In the 20-year period 1980-2000 virtually no private jobs were created in the countries of the European Union (EU) as compared to 33 million new private sector jobs in the U.S. Unemployment in the EU reached 10 percent as compared to 4.1 percent in the U.S. As compared to U.S. firms, EU firms pay their governments an amount equal to 50 to 200 percent of employees' wages as "social charges." In addition government-mandated minimum wages often far exceed the value low-skilled workers might contribute to potential employers. Consequently low-skilled unemployed cannot find jobs. Firing workers is costly because of government required severance pay is high. Thus most new hires are temporary workers on short-term contracts. Meanwhile the unemployment rate in the EU among persons under 25 averages around 20 percent.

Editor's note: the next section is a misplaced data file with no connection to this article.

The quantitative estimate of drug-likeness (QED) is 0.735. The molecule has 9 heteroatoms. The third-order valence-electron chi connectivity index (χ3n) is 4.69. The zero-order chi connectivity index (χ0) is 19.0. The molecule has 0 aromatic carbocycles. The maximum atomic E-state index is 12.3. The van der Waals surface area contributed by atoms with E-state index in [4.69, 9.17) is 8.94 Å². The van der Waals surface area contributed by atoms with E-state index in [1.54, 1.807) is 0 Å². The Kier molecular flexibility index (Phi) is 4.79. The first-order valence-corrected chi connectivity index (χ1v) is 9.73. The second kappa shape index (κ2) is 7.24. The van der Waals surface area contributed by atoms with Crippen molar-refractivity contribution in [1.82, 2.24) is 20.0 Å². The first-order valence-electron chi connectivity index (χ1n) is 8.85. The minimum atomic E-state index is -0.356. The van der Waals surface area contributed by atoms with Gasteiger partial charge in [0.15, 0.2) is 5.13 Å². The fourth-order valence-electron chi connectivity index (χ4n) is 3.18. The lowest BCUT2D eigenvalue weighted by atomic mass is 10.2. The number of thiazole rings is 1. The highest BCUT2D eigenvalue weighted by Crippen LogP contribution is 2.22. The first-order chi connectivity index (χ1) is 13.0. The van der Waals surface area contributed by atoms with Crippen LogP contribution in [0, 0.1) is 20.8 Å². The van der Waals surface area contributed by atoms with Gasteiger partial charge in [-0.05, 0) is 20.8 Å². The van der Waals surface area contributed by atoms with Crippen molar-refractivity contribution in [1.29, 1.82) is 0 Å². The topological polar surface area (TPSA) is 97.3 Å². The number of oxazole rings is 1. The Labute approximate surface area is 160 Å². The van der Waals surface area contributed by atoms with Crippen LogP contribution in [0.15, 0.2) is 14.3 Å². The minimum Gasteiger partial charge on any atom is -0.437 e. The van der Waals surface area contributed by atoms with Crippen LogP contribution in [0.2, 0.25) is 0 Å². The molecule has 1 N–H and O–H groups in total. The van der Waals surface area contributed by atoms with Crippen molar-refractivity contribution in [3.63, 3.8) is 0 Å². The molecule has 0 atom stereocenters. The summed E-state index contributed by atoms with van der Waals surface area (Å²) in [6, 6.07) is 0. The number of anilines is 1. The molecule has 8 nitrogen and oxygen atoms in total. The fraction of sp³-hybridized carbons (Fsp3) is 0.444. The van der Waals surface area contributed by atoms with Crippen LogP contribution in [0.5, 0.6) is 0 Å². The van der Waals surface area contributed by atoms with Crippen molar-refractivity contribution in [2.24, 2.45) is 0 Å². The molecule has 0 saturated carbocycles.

If the reasons for the EU's high structural unemployment are so obvious, why aren't governments relaxing strict labor laws and reducing social charges levied on employers?
Are there cultural reasons that may explain the different attitudes European workers hold versus the attitudes held by US workers?© BrainMass Inc. brainmass.com October 9, 2019, 5:24 pm ad1c9bdddf
Europe has had a long, long history of statism, government control, and limited to no freedom. Once you understand the politics of a region, you can understand its economic history and policies. Economics flow from politics. Or perhaps more accurately, from laws. There are two eternal laws, that if obeyed, bring economic prosperity, that if ignored, bring economic ruin. Law #1 is "do all you have agreed to" and the second law is "do not infringe on another's person or property." If you follows these laws strictly, economic property can occur. If they are abandoned or trampled upon, economic disaster will naturally follow. You can bet on it.
In 1989, the Berlin wall came down and along with it unification ...
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